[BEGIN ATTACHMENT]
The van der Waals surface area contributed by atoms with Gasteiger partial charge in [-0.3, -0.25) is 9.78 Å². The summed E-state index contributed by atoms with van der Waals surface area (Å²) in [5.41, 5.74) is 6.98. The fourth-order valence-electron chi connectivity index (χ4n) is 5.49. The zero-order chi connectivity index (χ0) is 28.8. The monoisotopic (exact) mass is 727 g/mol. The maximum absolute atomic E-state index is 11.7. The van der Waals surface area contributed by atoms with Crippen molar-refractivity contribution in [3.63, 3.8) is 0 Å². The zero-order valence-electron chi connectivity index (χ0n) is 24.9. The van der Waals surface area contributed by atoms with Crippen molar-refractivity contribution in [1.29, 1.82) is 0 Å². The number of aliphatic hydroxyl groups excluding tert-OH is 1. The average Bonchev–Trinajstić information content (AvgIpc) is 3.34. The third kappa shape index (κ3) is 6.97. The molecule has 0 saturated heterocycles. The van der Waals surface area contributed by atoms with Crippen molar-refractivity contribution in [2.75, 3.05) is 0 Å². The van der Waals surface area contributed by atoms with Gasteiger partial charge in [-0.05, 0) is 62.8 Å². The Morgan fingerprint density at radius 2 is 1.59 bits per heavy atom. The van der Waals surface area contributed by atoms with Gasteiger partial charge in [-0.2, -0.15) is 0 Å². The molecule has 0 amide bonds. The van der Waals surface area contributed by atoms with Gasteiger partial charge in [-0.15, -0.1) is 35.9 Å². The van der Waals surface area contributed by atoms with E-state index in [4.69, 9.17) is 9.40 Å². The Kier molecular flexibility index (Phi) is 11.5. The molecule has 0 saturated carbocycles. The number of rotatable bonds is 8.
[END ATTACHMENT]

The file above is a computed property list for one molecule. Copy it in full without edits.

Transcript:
The van der Waals surface area contributed by atoms with Gasteiger partial charge in [-0.3, -0.25) is 9.78 Å². The summed E-state index contributed by atoms with van der Waals surface area (Å²) in [5.41, 5.74) is 6.98. The fourth-order valence-electron chi connectivity index (χ4n) is 5.49. The zero-order chi connectivity index (χ0) is 28.8. The monoisotopic (exact) mass is 727 g/mol. The maximum absolute atomic E-state index is 11.7. The van der Waals surface area contributed by atoms with Crippen molar-refractivity contribution in [3.63, 3.8) is 0 Å². The zero-order valence-electron chi connectivity index (χ0n) is 24.9. The van der Waals surface area contributed by atoms with Crippen molar-refractivity contribution in [1.29, 1.82) is 0 Å². The number of aliphatic hydroxyl groups excluding tert-OH is 1. The average Bonchev–Trinajstić information content (AvgIpc) is 3.34. The third kappa shape index (κ3) is 6.97. The molecule has 0 saturated heterocycles. The van der Waals surface area contributed by atoms with Crippen molar-refractivity contribution in [2.75, 3.05) is 0 Å². The van der Waals surface area contributed by atoms with Gasteiger partial charge in [-0.05, 0) is 62.8 Å². The Morgan fingerprint density at radius 2 is 1.59 bits per heavy atom. The van der Waals surface area contributed by atoms with Gasteiger partial charge in [-0.2, -0.15) is 0 Å². The molecule has 0 amide bonds. The van der Waals surface area contributed by atoms with Gasteiger partial charge in [-0.15, -0.1) is 35.9 Å². The van der Waals surface area contributed by atoms with E-state index in [4.69, 9.17) is 9.40 Å². The Kier molecular flexibility index (Phi) is 11.5. The molecule has 0 saturated carbocycles. The number of rotatable bonds is 8.